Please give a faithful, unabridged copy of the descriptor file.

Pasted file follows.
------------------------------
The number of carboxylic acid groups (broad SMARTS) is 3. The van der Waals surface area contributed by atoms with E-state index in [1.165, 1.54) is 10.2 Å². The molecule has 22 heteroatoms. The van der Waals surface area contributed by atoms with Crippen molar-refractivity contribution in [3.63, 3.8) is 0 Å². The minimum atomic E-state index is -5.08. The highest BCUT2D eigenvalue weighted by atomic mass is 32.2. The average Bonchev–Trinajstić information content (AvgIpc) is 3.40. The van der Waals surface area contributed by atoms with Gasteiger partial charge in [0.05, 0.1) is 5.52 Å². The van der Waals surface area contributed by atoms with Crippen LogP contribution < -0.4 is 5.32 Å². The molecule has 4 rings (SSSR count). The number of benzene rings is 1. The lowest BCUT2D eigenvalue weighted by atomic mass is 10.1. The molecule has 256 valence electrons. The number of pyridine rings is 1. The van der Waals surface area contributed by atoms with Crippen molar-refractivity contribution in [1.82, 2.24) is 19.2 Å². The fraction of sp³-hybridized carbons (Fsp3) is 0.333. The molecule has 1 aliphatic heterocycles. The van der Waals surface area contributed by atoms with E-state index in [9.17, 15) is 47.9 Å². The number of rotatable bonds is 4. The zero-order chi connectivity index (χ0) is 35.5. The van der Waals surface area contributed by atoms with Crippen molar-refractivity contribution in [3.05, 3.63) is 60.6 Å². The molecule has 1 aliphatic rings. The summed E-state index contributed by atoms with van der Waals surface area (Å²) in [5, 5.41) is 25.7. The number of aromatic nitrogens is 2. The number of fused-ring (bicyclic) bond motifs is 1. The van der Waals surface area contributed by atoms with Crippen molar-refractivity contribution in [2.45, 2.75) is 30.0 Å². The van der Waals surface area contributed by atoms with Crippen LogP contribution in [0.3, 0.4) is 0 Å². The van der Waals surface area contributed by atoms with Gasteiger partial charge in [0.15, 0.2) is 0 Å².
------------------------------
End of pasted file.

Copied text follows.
The number of carboxylic acid groups (broad SMARTS) is 3. The van der Waals surface area contributed by atoms with E-state index in [1.165, 1.54) is 10.2 Å². The molecule has 22 heteroatoms. The van der Waals surface area contributed by atoms with Crippen molar-refractivity contribution in [3.63, 3.8) is 0 Å². The minimum atomic E-state index is -5.08. The highest BCUT2D eigenvalue weighted by atomic mass is 32.2. The average Bonchev–Trinajstić information content (AvgIpc) is 3.40. The van der Waals surface area contributed by atoms with Gasteiger partial charge in [0.05, 0.1) is 5.52 Å². The van der Waals surface area contributed by atoms with Crippen LogP contribution < -0.4 is 5.32 Å². The molecule has 4 rings (SSSR count). The number of benzene rings is 1. The lowest BCUT2D eigenvalue weighted by atomic mass is 10.1. The molecule has 256 valence electrons. The number of pyridine rings is 1. The van der Waals surface area contributed by atoms with Crippen molar-refractivity contribution in [1.82, 2.24) is 19.2 Å². The fraction of sp³-hybridized carbons (Fsp3) is 0.333. The molecule has 1 aliphatic heterocycles. The van der Waals surface area contributed by atoms with E-state index in [9.17, 15) is 47.9 Å². The number of rotatable bonds is 4. The zero-order chi connectivity index (χ0) is 35.5. The van der Waals surface area contributed by atoms with Crippen molar-refractivity contribution in [3.05, 3.63) is 60.6 Å². The molecule has 1 aliphatic rings. The summed E-state index contributed by atoms with van der Waals surface area (Å²) in [5, 5.41) is 25.7. The number of aromatic nitrogens is 2. The number of fused-ring (bicyclic) bond motifs is 1. The van der Waals surface area contributed by atoms with Crippen molar-refractivity contribution in [2.45, 2.75) is 30.0 Å². The van der Waals surface area contributed by atoms with Crippen LogP contribution in [0.3, 0.4) is 0 Å². The van der Waals surface area contributed by atoms with Gasteiger partial charge in [0.15, 0.2) is 0 Å².